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The Curse of the Wendigo
Table of Contents
About The Book
Flesh-eating danger abounds in the chilling sequel to The Monstrumologist that is “as fast-paced, elegant, and yes, gruesome as its predecessor” (Publishers Weekly, starred review).
While Dr. Warthrop is attempting to disprove that Homo vampiris, the vampire, could exist, his former fiancée asks him to save her husband, who has been captured by a Wendigo—a creature that starves even as it gorges itself on human flesh. Although Dr. Warthrop considers the Wendigo to be fictitious, he relents and performs the rescue—but is he right to doubt the Wendigo’s existence? Can the doctor and Will Henry hunt down the ultimate predator, who, like the legendary vampire, is neither living nor dead, and whose hunger for human flesh is never satisfied?
This second book in The Monstrumologist series explores the line between myth and reality, love and hate, genius and madness.
Reading Group Guide
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A Discussion Guide
About the Book
Dr. Pellinore Warthrop, specialist in monstrumology, the study of real-life monsters, is asked by his former fiancée to rescue her husband, John Chanler, from the Wendigo, a ghastly creature with an insatiable appetite for human flesh. Although Warthrop considers the Wendigo fictitious, he relents and goes with his young assistant, Will Henry, to the Canadian wilderness to rescue Chanler from death and starvation, only to see Chanler exhibit/develop the characteristics/murderous hunger of the Wendigo. Dr. Warthrop and Will Henry must hunt down the ultimate predator, who, like the legendary vampire, is neither living nor dead, and whose hunger for human flesh is never satisfied. This second book in The Monstrumologist series explores the thin, tenuous lines between myth and reality, love and hate, genius and madness.
In the preface prologue, the author writes: “The central question, the thing that woke me in the dead of night shivering in a cold sweat, the notion which haunted me as I fought to go back to sleep . . . could monsters be real?” Ask readers to name monsters they know from books, movies, and television. Ask them if they think there is any possibility that any monsters could be real. If so, how would readers go about proving the existence of monsters?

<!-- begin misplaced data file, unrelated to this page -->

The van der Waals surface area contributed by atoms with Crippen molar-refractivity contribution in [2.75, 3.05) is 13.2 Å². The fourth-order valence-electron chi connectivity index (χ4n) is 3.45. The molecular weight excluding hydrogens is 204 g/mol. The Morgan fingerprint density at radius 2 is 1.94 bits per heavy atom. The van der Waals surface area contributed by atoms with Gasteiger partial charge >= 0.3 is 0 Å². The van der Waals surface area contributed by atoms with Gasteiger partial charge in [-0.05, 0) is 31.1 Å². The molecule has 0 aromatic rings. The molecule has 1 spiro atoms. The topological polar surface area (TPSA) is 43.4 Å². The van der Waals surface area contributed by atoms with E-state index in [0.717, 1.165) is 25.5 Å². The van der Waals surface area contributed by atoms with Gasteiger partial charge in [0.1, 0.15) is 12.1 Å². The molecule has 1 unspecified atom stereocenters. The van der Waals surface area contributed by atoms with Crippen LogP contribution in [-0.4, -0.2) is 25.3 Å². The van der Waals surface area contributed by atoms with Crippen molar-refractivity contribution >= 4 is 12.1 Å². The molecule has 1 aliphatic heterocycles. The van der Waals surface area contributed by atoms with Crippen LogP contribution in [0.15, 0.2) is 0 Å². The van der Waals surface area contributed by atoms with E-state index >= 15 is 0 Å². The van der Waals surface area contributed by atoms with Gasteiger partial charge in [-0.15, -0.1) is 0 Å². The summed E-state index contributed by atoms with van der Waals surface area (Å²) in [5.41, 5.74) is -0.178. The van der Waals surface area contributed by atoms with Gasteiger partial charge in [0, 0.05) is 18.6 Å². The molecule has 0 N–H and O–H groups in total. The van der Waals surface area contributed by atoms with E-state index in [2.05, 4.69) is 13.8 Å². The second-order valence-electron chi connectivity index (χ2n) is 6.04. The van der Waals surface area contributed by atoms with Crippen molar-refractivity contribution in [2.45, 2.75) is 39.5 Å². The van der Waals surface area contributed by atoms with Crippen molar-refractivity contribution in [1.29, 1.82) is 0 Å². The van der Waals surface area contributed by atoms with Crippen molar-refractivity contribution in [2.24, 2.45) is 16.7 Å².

The novel mentions historians, scientists, and writers about whom readers probably know very little about. Use online sources or reference books to research background information on the following people: Dante Alighieri, Algernon Blackwood, Thomas Byrnes, Cicero, Thomas Edison, Gustave Eiffel, Sir Henry Irving, Ozymandias, Louis Pasteur, John Pemberton, Henri Poincaré, Jacob Riis, Sir Walter Scott, Nikola Tesla, William Thomson (Lord Kelvin), Jules Verne, Walt Whitman, and William Wordsworth.
There are multiple references to Greek and Roman mythology in the story. Use online sources or reference books to research background information on the following terms: bacchanal, Charon, Dionysian, Gaia, Minos's labyrinth, Narcissus, siren, Sibyl, and Sisyphus.
The author uses a great deal of sophisticated vocabulary in the novel. Not knowing the meaning of some of the words will not impede readers’ enjoyment or understanding of the story, but learning the meanings of the words will provide a valuable enrichment experience. Have readers work in small groups and organize the words into categories of their own choosing based on the definitions of the words. Words could be organized in such categories as anatomical, biological, literary, mythological, philosophical, and technical. Have groups categorize the following words: alacrity, animistic, antediluvian, anthropomorphize, arduously, bestial, boreal, brougham, bucolic, chimera, colloquium, convivial, cosmology, cravat, deferential, detritus, disingenuous, doldrums, effluvia, enigmatic, erstwhile, esoteric, facetious, filial, inchoate, irrefutable, Jovian, largess, lassitude, maelstrom, malaise, malevolent, melee, metaphysical, miasma, mollified, morass, multifarious, obsequious, ocherous, panoply, preternatural, prodigious, profundity, progeny, punctilious, recalcitrant, sepulchral, serration, sobriquet, stultifying, succor, sullen, suppurating, sylvan, taciturn, temerity, treatise, umbrage, vehement, vertiginous, and zephyr.
Why do you think the author prefaces the story with real news stories from the 1890s reported in The New York Times?
In the preface, the author reports that Will Henry was declared dead on June 17, 2007. Will Henry claimed he was born in 1876, but his physician attributes this claim to dementia. What does the author discover in Will Henry’s journal that makes him think the claim may be true?